it is difficult to imagine anyone conducting a study to determine how a woman can conceive and bear a child on her own, without natural or artificial insemination. That is so not because there would be no interest in discovering how to do so (radical feminists would be quite interested in that enterprise). Rather, such a study would not be conducted because theists and atheists alike know that if spontaneous conception did occur, it was a miracle that could only be performed by God. Thus, scientific investigation takes place on the assumption, for the sake of study, that the phenomenon under inquiry is nonmiraculous and hence subject to human study and understanding, which is precisely how science should proceed--that is, how science "really" works.
That last sentence is really remarkable for its defiance of smoothness and clarity, but the whole thing shows just how much Smith really doesn't like, trust, or know about science. He assumes that scientists wouldn't be interested in something out of the ordinary because they know they couldn't explain it. Yeah, that's really how scientists approach things. "Hey, this dark matter stuff could be angels—better stay away!!!" "Hey, there's this uniformity to the background microwave radiation all around the universe—that could be heaven—don't tell anyone!!!!"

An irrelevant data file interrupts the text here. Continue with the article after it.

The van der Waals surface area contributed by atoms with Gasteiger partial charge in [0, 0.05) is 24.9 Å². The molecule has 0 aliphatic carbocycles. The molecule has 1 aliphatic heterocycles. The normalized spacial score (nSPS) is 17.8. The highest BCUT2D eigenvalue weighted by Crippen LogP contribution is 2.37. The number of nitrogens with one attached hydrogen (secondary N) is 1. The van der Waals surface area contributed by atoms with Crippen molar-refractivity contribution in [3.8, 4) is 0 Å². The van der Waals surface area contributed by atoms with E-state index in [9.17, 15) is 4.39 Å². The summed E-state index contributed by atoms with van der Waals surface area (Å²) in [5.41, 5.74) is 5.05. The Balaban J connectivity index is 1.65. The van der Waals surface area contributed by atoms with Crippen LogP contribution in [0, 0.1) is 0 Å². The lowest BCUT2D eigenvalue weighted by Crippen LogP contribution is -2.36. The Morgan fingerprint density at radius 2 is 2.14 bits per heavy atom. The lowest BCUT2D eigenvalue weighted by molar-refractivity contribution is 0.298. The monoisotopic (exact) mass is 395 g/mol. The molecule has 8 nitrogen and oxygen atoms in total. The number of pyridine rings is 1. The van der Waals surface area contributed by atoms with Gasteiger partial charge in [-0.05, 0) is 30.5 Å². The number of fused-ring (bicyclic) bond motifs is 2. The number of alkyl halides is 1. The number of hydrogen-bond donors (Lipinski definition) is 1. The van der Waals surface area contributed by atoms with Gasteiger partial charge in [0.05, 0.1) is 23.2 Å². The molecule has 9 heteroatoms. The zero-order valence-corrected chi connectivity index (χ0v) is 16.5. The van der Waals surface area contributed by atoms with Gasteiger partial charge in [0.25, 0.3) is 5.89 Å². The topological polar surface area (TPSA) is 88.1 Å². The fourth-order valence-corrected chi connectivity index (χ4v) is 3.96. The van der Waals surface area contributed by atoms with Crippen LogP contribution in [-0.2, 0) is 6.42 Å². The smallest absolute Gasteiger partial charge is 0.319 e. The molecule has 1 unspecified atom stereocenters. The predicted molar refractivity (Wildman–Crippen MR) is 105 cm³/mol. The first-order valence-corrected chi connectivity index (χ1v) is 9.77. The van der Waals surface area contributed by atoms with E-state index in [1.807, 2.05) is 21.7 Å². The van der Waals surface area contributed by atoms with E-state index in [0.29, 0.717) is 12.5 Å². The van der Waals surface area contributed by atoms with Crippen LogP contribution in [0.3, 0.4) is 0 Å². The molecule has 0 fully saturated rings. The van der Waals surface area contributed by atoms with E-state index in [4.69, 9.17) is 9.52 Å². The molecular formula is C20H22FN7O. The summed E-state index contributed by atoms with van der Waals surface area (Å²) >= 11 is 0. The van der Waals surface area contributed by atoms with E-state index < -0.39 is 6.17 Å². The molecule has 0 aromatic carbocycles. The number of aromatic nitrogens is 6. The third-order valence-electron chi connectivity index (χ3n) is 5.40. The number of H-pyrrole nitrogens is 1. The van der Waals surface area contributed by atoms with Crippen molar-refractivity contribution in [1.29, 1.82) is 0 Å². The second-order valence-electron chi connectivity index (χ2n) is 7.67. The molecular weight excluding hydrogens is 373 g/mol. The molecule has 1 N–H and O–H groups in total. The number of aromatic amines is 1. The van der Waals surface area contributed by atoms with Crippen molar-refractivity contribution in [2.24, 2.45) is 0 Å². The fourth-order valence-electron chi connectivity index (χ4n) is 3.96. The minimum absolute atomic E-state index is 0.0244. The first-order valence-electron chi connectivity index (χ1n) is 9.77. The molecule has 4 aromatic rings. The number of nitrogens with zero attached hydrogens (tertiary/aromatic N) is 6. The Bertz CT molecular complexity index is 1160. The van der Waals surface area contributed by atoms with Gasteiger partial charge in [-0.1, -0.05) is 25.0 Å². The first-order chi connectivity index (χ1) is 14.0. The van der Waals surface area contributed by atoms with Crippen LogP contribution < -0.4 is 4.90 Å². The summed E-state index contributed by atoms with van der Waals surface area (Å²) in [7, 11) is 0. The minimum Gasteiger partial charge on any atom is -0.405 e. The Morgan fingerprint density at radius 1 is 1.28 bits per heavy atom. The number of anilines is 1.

The article makes clear that this is not just an intellectual disagreement for Smith. It's a policy disagreement:
It seems to me that the prevailing liberal orthodoxy would sooner teach students that the Earth is flat than it would teach them that God exists. Half-baked theories, after all, are harmless to an academic elite that cares little about truth. From the orthodox perspective, however, theology is positively dangerous because it challenges their "me first," "anything goes" system of morality and teaches that instead of "seizing the day," we must remember "Judgment Day." It is little wonder, then, that the elite refuses to tolerate the religious in public schools or in public life.